The Wokingham Paper

Coronavirus – Sir John Redwood calls on people to 'make amends' for buying too much in supermarkets

Sainsbury's Winnersh on Thursday, March 19 - demand had been high, leaving many shelves empty Picture: Phil Creighton

WOKINGHAM MP Sir John Redwood has thanked supermarkets for rationing the number of items that customers can buy and called on his readers to “behave responsibly”, calling on those who have bought more than usual to “make amends” by not going back for more.

Writing in his blog, the veteran Conservative who was re-elected last December, said that he had visited Wokingham today (Thursday, March 19) and found the situation in the supermarkets to be “orderly” as a result of limiting customers’ purchases.

He said: “This week there have been too many empty shelves in supermarkets. There is no problem with the food supply. Some people have decided to buy large stocks for no particularly good reason, leaving little or no choice of product for those who arrive later.

“Today when I visited in Wokingham it was more orderly, thanks to supermarket decisions to limit purchases to 2 or 3 only of each item. This simple piece of rationing has helped and could always be toughened further if people still persist with excess purchases.”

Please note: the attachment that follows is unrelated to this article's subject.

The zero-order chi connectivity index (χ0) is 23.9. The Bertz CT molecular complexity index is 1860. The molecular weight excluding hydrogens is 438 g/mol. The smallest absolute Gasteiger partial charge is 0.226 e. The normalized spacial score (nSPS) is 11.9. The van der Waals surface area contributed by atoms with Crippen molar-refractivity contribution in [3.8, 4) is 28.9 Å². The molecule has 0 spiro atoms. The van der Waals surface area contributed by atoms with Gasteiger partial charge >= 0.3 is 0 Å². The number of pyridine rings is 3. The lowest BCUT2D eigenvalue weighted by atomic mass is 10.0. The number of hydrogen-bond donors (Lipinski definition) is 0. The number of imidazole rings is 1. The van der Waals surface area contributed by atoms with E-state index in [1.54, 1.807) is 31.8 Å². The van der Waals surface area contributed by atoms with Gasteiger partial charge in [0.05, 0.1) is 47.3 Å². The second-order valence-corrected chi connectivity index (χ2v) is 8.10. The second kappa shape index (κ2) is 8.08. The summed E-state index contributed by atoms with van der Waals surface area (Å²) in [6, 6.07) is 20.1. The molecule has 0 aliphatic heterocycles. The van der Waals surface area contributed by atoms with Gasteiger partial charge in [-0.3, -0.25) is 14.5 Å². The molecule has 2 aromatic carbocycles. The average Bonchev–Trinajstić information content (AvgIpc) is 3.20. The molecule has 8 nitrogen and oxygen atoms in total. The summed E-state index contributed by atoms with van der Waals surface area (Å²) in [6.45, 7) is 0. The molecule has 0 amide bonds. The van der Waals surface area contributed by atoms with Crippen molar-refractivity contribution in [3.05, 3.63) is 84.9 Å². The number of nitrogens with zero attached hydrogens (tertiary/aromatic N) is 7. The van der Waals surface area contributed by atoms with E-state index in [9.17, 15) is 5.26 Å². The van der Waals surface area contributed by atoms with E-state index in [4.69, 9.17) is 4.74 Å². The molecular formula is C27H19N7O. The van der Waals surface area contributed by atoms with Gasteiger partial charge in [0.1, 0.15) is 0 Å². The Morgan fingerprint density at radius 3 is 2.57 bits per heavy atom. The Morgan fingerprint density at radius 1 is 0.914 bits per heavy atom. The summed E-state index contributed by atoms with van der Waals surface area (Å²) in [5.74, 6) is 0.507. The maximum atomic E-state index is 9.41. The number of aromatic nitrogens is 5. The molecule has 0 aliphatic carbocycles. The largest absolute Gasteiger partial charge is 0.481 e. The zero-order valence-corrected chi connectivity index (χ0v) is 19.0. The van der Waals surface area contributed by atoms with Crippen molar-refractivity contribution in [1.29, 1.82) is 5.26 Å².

Sir John also felt that with more people self-isolating due to the coronavirus, there were fewer people eating meals in work canteens, restaurants and fast food outlets. More meals at home would see people needing to buy more food: “This does not of itself stress the food supply, but it does require reorientation of the deliveries from the suppliers to restaurants to the supermarkets”.

Shopping restrictions
Many supermarkets have put restrictions on the number of products people can buy Picture: Phil Creighton

And he called for people to think of others when shopping, echoing calls from others earlier the week, which caused supermarkets to launch special shopping hours for older and vulnerable customers.

“I would ask people to behave responsibly, with thought for others who also need to buy their daily food,” Sir John said. 

“Those who did buy too much for stock can make amends. They should now spend the next week or two living off the stocks they bought up instead of going back for more.

“It would be unforgivable if they let the food … go to waste as it went out of date, or because they, on reflection, decide they don’t like rice, or pasta, or whatever, that much after all.”

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